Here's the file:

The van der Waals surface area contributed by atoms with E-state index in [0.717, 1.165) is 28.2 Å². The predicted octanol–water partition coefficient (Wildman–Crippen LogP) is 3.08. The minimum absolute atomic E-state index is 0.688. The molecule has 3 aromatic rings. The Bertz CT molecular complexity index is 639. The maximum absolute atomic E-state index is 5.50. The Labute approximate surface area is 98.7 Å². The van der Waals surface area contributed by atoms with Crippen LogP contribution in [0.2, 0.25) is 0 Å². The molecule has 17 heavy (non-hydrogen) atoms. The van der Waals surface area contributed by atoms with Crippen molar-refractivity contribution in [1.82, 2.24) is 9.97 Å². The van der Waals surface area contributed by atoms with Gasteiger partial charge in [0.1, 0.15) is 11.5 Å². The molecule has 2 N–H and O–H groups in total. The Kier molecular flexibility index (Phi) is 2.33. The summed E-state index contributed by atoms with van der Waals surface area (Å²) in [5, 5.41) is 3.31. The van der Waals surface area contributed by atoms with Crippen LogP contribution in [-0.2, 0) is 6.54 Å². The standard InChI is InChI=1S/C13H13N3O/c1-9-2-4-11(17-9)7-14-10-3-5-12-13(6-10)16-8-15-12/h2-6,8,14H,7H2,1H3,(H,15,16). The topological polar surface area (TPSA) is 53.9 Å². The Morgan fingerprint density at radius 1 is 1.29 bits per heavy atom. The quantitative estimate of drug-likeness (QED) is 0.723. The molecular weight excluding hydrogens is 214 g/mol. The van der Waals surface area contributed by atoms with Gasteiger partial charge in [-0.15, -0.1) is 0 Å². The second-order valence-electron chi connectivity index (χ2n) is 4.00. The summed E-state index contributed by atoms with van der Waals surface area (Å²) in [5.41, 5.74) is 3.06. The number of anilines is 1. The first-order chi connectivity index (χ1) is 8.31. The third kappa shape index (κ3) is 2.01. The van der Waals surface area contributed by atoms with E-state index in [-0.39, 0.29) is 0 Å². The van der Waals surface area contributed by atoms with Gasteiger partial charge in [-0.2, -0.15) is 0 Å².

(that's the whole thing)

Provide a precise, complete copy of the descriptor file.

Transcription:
The van der Waals surface area contributed by atoms with E-state index in [0.717, 1.165) is 28.2 Å². The predicted octanol–water partition coefficient (Wildman–Crippen LogP) is 3.08. The minimum absolute atomic E-state index is 0.688. The molecule has 3 aromatic rings. The Bertz CT molecular complexity index is 639. The maximum absolute atomic E-state index is 5.50. The Labute approximate surface area is 98.7 Å². The van der Waals surface area contributed by atoms with Crippen LogP contribution in [0.2, 0.25) is 0 Å². The molecule has 17 heavy (non-hydrogen) atoms. The van der Waals surface area contributed by atoms with Crippen molar-refractivity contribution in [1.82, 2.24) is 9.97 Å². The van der Waals surface area contributed by atoms with Gasteiger partial charge in [0.1, 0.15) is 11.5 Å². The molecule has 2 N–H and O–H groups in total. The Kier molecular flexibility index (Phi) is 2.33. The summed E-state index contributed by atoms with van der Waals surface area (Å²) in [5, 5.41) is 3.31. The van der Waals surface area contributed by atoms with Crippen LogP contribution in [-0.2, 0) is 6.54 Å². The standard InChI is InChI=1S/C13H13N3O/c1-9-2-4-11(17-9)7-14-10-3-5-12-13(6-10)16-8-15-12/h2-6,8,14H,7H2,1H3,(H,15,16). The topological polar surface area (TPSA) is 53.9 Å². The Morgan fingerprint density at radius 1 is 1.29 bits per heavy atom. The quantitative estimate of drug-likeness (QED) is 0.723. The molecular weight excluding hydrogens is 214 g/mol. The van der Waals surface area contributed by atoms with Gasteiger partial charge in [-0.15, -0.1) is 0 Å². The second-order valence-electron chi connectivity index (χ2n) is 4.00. The summed E-state index contributed by atoms with van der Waals surface area (Å²) in [5.41, 5.74) is 3.06. The number of anilines is 1. The first-order chi connectivity index (χ1) is 8.31. The third kappa shape index (κ3) is 2.01. The van der Waals surface area contributed by atoms with E-state index in [-0.39, 0.29) is 0 Å². The van der Waals surface area contributed by atoms with Gasteiger partial charge in [-0.2, -0.15) is 0 Å².